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A stack of three pieces of brownies on a white plate.
A stack of Askatu’s gluten-free brownies.
Drea Parlin

Belltown Bakery Askatu Is Revolutionizing Gluten-Free Bread With Molecular Science

Estela Martinez creates gluten-free doughs for sourdough breads and pastries with the precision of a scientist

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Golden ube and red bean mooncakes glow in the pastry case at Belltown’s Askatu bakery. Inside, Askatu’s bakers frost cakes, proof loaves, and decorate dahlia cookies as the percussive rattle of Seattle’s monorail speeds by — a scene close to a Richard Scarry Busytown illustration. Steam billows from the espresso machine, a rack of sourdough emerges from the oven, customers chat in line. Owner and baker Estela Martinez pulls a tray of pastries from the oven, setting them on a rack to cool. She nudges a display of tea cookies and answers a question about mung bean flour before heading back into the kitchen with a new custom bread order.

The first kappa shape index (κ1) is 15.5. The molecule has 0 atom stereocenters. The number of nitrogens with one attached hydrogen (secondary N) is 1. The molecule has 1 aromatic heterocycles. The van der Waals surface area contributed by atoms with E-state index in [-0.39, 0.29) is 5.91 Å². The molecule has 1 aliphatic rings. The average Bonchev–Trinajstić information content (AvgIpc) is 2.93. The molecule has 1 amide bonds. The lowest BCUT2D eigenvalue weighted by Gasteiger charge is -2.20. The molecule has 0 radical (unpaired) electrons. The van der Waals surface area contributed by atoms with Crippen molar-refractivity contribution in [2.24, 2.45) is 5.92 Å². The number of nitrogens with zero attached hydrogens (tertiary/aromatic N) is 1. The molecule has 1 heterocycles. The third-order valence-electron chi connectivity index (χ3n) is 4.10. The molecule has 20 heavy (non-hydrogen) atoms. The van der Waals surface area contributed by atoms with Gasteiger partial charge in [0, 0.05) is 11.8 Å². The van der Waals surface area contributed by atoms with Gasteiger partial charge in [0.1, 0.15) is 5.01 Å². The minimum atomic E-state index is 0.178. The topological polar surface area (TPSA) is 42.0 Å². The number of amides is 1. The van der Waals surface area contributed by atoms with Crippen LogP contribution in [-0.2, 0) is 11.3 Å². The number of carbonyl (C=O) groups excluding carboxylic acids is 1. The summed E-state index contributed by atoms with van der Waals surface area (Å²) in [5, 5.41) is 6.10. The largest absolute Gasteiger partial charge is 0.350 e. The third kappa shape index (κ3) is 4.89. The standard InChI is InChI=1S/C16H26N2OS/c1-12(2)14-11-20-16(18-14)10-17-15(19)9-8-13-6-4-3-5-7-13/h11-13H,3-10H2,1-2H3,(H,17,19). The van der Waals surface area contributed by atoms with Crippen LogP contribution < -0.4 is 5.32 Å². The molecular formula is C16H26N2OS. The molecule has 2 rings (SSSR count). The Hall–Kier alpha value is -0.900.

With a background in biology and master’s degree in public health, Martinez spent years developing innovative protein-rich and nutrient-dense recipes. Before opening Askatu, Martinez studied the biochemistry of proteins to create balanced flour blends with ingredients like millet, teff, legumes, sweet potatoes, and sorghums. (Martinez emphasizes her use of many different sorghums because they each provide a different element.) In her journey to make allergen-free food without compromise, that is, food that tastes better and appeals to everyone whether they have allergies or not, Martinez has accomplished the seemingly impossible. Some customers buy Askatu’s bread for a semi-keto diet, some are vegan, and others just prefer the flavor of Askatu’s pastries. When customers who do not have food sensitivities try her bread, they often remark they can’t tell the difference between it and the wheat variety.

A woman holds a sheet pan full of mooncakes.
Askatu owner and head baker Estela Martinez shows off a tray of mooncakes about to be baked.
Sabra Boyd